“The meokgalchi [black eelpout, a type of hairtail] caught in Mokpo is far superior to eungalchi [silver hairtail] from Jeju Island,” says Mrs. Mun. The couple also processes red chili pepper flakes themselves, using select Korean chilies.

The owner of Huirak, the eatery that originated the recipe decades ago, boils fish in battered pots on the street before serving them sizzling hot. By Ines Cho

In the 1970s, Huirak catered to local merchants, but began attracting businessmen in the mid-1980s, when the narrow street still featured gamjatang (spicy potato soup) and meat restaurants. One by one, the other restaurants began changing their main menu to galchi-jorim after the 1988 Olympic Games when they saw that it was the most popular food in the area.
Because of the growing shortage of hairtail and price hikes, sellers in the alley compete for better and more consistent suppliers of the fish from the south of Korea. Some sellers even began using Chinese imports.
By 1996, the street had become widely known as Galchi Golmok. Most galchi eateries deliberately use cheap pots, battered and beaten, in an attempt to simulate the history of the original Huirak eatery. All the restaurants have the same prices: a pot of galchi-jorim is 5,000 won ($5). And they all share one small toilet in the area.
The main customers these days are visitors to the market, as well as Japanese tourists who come in holding a guidebook.
What adds to the taste of the dish is the unique atmosphere that immediately takes visitors back to the Korea of decades ago. Once inside Galchi Golmok, which reeks of a wet fishy smell, loud middle-aged women wearing pink rubber gloves up to their elbows squat on the ground washing chopped fish in buckets and vats.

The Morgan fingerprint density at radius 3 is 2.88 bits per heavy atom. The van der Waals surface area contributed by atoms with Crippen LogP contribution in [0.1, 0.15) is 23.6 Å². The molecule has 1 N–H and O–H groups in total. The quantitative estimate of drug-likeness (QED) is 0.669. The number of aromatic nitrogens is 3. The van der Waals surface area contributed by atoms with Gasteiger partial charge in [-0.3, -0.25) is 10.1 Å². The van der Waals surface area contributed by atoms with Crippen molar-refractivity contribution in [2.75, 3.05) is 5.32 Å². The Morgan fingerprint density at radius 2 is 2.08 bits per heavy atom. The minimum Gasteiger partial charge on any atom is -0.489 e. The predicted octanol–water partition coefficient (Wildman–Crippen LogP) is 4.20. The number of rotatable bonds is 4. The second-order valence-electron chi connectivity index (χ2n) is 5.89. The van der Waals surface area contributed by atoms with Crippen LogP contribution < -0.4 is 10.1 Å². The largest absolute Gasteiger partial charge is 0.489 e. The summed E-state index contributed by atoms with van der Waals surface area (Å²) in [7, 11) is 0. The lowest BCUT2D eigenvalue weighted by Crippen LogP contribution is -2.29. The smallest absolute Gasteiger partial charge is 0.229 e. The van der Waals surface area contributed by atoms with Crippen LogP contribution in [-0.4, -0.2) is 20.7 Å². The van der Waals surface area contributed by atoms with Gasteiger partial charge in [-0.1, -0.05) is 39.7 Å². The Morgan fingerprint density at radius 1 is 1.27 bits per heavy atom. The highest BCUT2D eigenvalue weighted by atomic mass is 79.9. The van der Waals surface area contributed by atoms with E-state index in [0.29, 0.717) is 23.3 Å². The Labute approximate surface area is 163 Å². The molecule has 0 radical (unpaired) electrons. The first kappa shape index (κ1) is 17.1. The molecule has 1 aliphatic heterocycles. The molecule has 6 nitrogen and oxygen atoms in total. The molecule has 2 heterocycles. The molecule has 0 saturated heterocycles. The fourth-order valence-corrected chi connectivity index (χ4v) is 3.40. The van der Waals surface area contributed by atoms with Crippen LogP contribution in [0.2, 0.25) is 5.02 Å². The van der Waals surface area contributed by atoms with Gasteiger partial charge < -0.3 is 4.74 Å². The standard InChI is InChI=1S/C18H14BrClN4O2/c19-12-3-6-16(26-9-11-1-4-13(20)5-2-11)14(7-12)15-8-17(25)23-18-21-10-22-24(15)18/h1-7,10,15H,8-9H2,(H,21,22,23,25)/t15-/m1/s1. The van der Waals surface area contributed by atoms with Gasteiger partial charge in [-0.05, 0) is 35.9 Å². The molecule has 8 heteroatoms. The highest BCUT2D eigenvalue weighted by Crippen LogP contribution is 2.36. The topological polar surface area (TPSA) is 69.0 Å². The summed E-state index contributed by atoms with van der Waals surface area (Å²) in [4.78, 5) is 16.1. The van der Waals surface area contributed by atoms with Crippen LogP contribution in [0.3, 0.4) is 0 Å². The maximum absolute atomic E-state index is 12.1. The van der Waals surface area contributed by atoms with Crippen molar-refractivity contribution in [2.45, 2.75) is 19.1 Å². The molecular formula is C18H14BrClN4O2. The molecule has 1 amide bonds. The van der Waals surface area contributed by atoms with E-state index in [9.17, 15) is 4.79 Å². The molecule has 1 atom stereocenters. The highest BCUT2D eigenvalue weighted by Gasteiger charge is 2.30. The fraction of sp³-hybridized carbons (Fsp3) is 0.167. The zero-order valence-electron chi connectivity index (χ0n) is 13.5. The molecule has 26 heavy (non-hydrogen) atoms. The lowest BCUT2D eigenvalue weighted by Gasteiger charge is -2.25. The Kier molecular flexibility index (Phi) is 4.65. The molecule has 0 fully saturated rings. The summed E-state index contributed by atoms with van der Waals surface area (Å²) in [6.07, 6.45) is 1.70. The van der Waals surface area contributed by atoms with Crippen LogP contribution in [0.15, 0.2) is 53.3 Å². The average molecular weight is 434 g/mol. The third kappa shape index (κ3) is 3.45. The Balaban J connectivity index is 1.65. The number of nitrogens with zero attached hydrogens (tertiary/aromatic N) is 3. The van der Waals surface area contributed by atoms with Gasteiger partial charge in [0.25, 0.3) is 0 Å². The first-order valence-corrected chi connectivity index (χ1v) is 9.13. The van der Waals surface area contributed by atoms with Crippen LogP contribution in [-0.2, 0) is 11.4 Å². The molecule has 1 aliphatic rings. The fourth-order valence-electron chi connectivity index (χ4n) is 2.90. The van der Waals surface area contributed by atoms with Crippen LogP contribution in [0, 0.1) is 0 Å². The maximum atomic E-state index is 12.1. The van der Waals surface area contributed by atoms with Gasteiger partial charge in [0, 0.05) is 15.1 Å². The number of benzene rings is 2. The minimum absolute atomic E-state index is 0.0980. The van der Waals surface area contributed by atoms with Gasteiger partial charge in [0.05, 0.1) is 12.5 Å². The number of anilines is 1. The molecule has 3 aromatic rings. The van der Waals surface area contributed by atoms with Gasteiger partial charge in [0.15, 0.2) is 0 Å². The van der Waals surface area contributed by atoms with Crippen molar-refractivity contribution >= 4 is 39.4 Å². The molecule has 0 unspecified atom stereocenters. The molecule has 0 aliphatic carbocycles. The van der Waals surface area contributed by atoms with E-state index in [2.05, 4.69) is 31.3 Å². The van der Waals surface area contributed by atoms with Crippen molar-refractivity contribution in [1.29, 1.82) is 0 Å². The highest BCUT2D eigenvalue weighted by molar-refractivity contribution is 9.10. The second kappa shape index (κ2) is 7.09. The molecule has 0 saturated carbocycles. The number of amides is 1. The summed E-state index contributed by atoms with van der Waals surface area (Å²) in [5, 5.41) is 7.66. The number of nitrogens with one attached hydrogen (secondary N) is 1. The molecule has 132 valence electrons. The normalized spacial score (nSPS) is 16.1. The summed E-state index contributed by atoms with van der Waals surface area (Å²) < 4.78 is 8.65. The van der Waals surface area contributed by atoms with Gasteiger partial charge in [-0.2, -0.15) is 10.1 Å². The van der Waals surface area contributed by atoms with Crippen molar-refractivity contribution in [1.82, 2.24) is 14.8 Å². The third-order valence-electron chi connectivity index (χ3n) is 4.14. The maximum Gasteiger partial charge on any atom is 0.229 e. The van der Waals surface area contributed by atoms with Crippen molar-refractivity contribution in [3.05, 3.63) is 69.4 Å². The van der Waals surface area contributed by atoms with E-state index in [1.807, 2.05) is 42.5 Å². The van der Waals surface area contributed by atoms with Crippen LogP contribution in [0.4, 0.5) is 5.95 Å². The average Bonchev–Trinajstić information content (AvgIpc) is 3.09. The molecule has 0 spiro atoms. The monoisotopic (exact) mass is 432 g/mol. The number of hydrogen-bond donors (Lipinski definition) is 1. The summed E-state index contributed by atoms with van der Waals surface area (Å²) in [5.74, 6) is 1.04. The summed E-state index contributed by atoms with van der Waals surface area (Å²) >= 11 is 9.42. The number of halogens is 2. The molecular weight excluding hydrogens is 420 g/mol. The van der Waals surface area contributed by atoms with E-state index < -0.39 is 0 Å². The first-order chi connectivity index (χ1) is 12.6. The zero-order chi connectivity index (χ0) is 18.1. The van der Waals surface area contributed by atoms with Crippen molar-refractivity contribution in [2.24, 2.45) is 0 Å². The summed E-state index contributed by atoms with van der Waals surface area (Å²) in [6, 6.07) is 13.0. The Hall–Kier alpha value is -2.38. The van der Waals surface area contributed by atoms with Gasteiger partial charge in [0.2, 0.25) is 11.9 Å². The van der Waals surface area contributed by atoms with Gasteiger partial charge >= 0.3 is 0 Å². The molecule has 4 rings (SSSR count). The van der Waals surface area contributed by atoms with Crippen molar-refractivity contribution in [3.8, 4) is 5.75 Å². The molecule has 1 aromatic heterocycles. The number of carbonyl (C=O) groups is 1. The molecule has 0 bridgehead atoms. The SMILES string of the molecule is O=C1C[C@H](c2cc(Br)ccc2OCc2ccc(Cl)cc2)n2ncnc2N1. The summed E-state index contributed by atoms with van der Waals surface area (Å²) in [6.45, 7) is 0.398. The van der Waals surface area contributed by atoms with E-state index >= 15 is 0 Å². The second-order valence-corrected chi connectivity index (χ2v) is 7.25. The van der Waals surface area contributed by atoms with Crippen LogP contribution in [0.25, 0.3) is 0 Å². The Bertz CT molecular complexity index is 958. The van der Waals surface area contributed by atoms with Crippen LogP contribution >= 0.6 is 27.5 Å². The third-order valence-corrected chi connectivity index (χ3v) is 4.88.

Passing visitors are treated like trespassers to their kitchens, and having witnessed the unsanitary treatment of the fish, one might think twice about eating it ― but boiled on an enormous flame, it is most definitely a sterilized, delicious treat.


How to cook spicy hairtail at home

Ingredients:
1 whole hairtail
1/2 medium-sized radish cut into large squares.
2 cups (500 ml) vegetable or fish stock or water
4 tbsp. soy sauce
3 tbsp. red chili flakes
1 tbsp. chopped garlic
1 tbsp. rice wine (optional)
1 tbsp. roasted sesame seeds (optional)
dash of black pepper (optional)
1/2 chopped shallot

1. Wash the fish in running water (defrost first if the fish is frozen).
2. Chop off the head and tail. Cut into 4-5 pieces.
3. In a small bowl, mix soy sauce, rice wine, chili and garlic.
4. In a pot, boil the radish in the stock over a medium fire for 7 minutes.